Got Content? Great, Now Let’s Grow Your Email ROI …

Small- and midsized-business marketers recognize the importance of helping prospects solve problems. And they know that quality content leads to more sales.

But when you’re wearing a half-dozen hats, as many SMB execs and marketers do, disseminating that content can be as challenging as developing it.

Fortunately, more marketers are rising to the occasion, according to a recent MarketingSherpa survey of more than 2,700 email marketers.

When asked about their top email marketing priorities for 2012, “delivering highly relevant content” ranked first among large and mid-sized companies (70% and 62% respectively), and second among small businesses (71%), surpassed only by “growing and retaining subscribers” – which, of course, also largely depends content. This is great news, because it suggests email will continue to improve in 2012.

The trick is, how do we keep making those content-driven email relationships better and more profitable for all involved, marketers and customers alike?

Five Steps to Stronger Email Relationships

To answer that question, we teamed up with the Sherpa researchers on their annual survey, and the result was a new ebook and email series that explores five key steps SMBs can use to maximize their email marketing.

Here are some highlights from the special report:

1. Approach list building strategically

There’s no shortage of tactics for growing email lists, but it’s all too easy to get caught up in them at the expense of a fully developed plan. Does your 2012 email strategy account for how and when to apply certain tactics, and when to test others? Does it include a consistent process for analysis and adjustments?

With less than a third of email marketers saying they send relevant emails to segmented audiences with a clear conversion goal, this is an area ripe for improvement.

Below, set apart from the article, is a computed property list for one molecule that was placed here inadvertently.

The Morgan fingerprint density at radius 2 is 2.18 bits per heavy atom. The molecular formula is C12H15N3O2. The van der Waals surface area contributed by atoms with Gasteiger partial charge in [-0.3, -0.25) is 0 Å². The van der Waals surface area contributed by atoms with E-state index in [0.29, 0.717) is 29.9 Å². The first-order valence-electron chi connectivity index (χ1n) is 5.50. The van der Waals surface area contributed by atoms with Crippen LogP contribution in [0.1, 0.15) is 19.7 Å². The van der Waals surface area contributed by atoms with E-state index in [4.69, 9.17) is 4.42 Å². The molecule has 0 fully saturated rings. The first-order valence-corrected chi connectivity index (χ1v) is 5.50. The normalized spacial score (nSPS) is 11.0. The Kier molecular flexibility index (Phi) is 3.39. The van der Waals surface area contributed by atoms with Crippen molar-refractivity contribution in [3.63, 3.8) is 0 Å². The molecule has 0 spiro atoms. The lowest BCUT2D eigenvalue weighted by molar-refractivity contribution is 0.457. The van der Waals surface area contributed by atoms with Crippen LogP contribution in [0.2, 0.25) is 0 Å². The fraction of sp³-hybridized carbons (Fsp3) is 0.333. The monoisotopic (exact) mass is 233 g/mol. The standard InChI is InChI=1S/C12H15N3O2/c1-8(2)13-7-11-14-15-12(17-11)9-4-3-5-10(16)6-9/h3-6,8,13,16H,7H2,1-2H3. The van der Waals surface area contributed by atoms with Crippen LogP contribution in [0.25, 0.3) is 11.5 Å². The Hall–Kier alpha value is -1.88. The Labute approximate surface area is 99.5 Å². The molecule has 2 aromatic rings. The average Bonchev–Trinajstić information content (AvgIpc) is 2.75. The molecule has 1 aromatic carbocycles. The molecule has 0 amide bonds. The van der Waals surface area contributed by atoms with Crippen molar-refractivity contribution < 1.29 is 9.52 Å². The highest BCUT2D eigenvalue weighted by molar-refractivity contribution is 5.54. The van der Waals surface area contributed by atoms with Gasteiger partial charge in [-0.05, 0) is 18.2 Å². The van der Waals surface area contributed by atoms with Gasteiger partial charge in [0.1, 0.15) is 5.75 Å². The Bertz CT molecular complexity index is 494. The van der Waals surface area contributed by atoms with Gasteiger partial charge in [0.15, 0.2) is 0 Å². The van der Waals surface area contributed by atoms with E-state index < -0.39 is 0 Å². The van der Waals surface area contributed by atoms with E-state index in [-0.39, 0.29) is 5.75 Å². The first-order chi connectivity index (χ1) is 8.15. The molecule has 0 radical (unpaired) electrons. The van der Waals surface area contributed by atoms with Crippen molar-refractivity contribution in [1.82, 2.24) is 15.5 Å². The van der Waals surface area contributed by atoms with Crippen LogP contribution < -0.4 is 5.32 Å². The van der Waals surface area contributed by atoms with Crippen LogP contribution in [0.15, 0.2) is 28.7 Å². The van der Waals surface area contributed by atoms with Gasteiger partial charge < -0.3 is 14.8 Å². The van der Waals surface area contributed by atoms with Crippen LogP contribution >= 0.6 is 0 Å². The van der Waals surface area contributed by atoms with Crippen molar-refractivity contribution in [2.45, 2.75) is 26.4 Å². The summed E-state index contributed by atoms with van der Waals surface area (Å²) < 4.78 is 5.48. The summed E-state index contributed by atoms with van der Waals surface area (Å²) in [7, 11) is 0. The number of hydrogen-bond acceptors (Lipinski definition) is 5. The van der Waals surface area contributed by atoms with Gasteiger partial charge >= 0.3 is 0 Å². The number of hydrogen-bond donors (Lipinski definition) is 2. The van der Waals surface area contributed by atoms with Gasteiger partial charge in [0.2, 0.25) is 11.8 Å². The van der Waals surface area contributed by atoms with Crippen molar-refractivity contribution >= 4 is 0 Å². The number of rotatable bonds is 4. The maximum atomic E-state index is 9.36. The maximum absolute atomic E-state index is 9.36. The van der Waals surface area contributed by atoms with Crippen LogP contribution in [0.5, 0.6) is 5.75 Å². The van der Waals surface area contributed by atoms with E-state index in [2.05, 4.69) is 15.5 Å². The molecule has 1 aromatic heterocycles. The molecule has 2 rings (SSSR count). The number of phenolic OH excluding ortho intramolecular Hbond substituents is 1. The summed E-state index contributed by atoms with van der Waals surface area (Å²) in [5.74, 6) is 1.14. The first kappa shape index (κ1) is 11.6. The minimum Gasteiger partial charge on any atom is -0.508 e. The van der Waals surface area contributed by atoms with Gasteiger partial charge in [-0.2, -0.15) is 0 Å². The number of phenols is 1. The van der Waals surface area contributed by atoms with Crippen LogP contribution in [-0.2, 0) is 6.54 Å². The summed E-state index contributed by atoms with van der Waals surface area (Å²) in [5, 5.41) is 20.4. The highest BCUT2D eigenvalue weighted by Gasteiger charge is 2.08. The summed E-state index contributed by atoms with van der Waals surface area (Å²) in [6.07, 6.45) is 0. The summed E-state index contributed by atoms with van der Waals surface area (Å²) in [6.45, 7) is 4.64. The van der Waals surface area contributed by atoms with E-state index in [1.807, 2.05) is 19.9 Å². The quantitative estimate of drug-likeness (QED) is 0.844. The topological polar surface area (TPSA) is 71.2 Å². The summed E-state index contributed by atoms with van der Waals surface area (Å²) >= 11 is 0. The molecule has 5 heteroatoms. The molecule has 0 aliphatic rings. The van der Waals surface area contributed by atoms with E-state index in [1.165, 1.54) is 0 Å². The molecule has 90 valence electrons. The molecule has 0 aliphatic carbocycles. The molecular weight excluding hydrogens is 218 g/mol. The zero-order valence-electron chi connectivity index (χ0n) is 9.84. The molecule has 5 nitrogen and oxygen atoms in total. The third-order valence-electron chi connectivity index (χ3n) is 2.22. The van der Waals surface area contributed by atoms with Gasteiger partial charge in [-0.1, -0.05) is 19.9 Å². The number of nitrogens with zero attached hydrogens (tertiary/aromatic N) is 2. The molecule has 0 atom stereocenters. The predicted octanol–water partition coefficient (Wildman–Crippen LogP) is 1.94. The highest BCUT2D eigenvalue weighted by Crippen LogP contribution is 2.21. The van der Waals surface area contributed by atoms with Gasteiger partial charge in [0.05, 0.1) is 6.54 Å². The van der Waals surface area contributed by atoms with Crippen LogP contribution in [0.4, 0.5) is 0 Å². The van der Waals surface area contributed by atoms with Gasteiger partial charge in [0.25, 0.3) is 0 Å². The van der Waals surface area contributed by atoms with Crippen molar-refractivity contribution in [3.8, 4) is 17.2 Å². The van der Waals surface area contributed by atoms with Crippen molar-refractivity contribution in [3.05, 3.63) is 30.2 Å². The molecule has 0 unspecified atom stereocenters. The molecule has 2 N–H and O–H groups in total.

2. Set clear expectations for subscribers

As marketers, we don’t always see the disconnect between how our offers are presented and how prospects perceive them. For instance, many email forms ask for name and email, yet offer little context or information about send frequency, specific content options or recent samples. These forms might generate larger lists, but produce lower overall response and engagement.

We may know the value of the content behind the opt-in form, but is it obvious to first-time site visitors who see a pop-up window before even reading one paragraph?

3. Segment lists to match your priorities

Whether you’re segmenting lists based on behaviors, such as opens, clicks and downloads (or lack thereof), or stage in the sales cycle, or more specific demographic data, the bottom line is that segmentation is essential for tailoring content to different types of customers.

Matching segments to your organization’s ideal customer personas makes your content more engaging and your offers and campaigns more likely to succeed. So why are only about half of email marketers using these techniques regularly?

4. Automate your campaigns

Welcome, thank you and transactional emails are widely used by organizations of all sizes, but research shows a significant drop-off in other types of automated messages.

Lead nurturing, drip campaigns, re-engagement campaigns and autoresponders make it easier for marketers to create email series with the intent of building relationships; however, these types account for roughly one-third or fewer of the emails sent by survey respondents.

If your content mix includes “evergreen” information such as how-to articles or training videos that won’t lose their news value, automation is an option worth exploring.

5. Optimize and test regularly

To quote the report, “Continuous experimentation is the quickest path to peak performance.” Yet only 28% of small businesses regularly test and optimize email messages. Mid-sized and larger organizations fared better, although only about half of them are testing regularly.

Deadlines and full workloads are a common culprit, but let’s say you run a test that produces an 18% lift in response – you’d probably find time to test more consistently next time, right? Interestingly, subject lines are among the most popular email tests, yet they often produce the smallest gains, compared to areas such as landing pages and target audiences.

Get the Complete Special Report

For more detailed charts from the survey, plus research-based recommendations and links to case studies, how-to articles and online tools related to these five steps, you’ll want to get the 36-page ebook and email series (free through Dec. 31).